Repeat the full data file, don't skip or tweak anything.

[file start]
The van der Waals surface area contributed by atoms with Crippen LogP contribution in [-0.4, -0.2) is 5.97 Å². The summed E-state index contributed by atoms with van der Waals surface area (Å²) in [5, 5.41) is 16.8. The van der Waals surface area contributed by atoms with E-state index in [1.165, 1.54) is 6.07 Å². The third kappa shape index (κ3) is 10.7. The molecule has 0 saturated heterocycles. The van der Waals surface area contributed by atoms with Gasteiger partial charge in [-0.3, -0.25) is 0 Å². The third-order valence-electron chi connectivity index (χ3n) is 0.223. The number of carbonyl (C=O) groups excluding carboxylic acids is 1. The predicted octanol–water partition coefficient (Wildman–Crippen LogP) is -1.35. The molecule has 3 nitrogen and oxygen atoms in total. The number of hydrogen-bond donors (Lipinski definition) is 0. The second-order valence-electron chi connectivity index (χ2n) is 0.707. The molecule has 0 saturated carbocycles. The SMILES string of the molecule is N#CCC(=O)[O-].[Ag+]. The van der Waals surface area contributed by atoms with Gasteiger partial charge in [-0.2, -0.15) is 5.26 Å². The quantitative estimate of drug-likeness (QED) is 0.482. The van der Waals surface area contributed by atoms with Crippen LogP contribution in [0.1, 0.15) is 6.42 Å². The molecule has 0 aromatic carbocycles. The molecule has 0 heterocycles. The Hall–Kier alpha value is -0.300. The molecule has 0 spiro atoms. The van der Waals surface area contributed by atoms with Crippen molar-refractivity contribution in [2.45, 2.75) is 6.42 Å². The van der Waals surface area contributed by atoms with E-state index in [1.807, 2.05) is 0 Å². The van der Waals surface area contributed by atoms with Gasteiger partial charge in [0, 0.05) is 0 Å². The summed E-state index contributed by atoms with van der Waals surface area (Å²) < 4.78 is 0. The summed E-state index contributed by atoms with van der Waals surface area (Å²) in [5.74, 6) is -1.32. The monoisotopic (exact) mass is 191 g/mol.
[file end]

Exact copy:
The van der Waals surface area contributed by atoms with Crippen LogP contribution in [-0.4, -0.2) is 5.97 Å². The summed E-state index contributed by atoms with van der Waals surface area (Å²) in [5, 5.41) is 16.8. The van der Waals surface area contributed by atoms with E-state index in [1.165, 1.54) is 6.07 Å². The third kappa shape index (κ3) is 10.7. The molecule has 0 saturated heterocycles. The van der Waals surface area contributed by atoms with Gasteiger partial charge in [-0.3, -0.25) is 0 Å². The third-order valence-electron chi connectivity index (χ3n) is 0.223. The number of carbonyl (C=O) groups excluding carboxylic acids is 1. The predicted octanol–water partition coefficient (Wildman–Crippen LogP) is -1.35. The molecule has 3 nitrogen and oxygen atoms in total. The number of hydrogen-bond donors (Lipinski definition) is 0. The second-order valence-electron chi connectivity index (χ2n) is 0.707. The molecule has 0 saturated carbocycles. The SMILES string of the molecule is N#CCC(=O)[O-].[Ag+]. The van der Waals surface area contributed by atoms with Gasteiger partial charge in [-0.2, -0.15) is 5.26 Å². The quantitative estimate of drug-likeness (QED) is 0.482. The van der Waals surface area contributed by atoms with Crippen LogP contribution in [0.1, 0.15) is 6.42 Å². The molecule has 0 aromatic carbocycles. The molecule has 0 heterocycles. The Hall–Kier alpha value is -0.300. The molecule has 0 spiro atoms. The van der Waals surface area contributed by atoms with Crippen molar-refractivity contribution in [2.45, 2.75) is 6.42 Å². The van der Waals surface area contributed by atoms with E-state index in [1.807, 2.05) is 0 Å². The van der Waals surface area contributed by atoms with Gasteiger partial charge in [0, 0.05) is 0 Å². The summed E-state index contributed by atoms with van der Waals surface area (Å²) < 4.78 is 0. The summed E-state index contributed by atoms with van der Waals surface area (Å²) in [5.74, 6) is -1.32. The monoisotopic (exact) mass is 191 g/mol.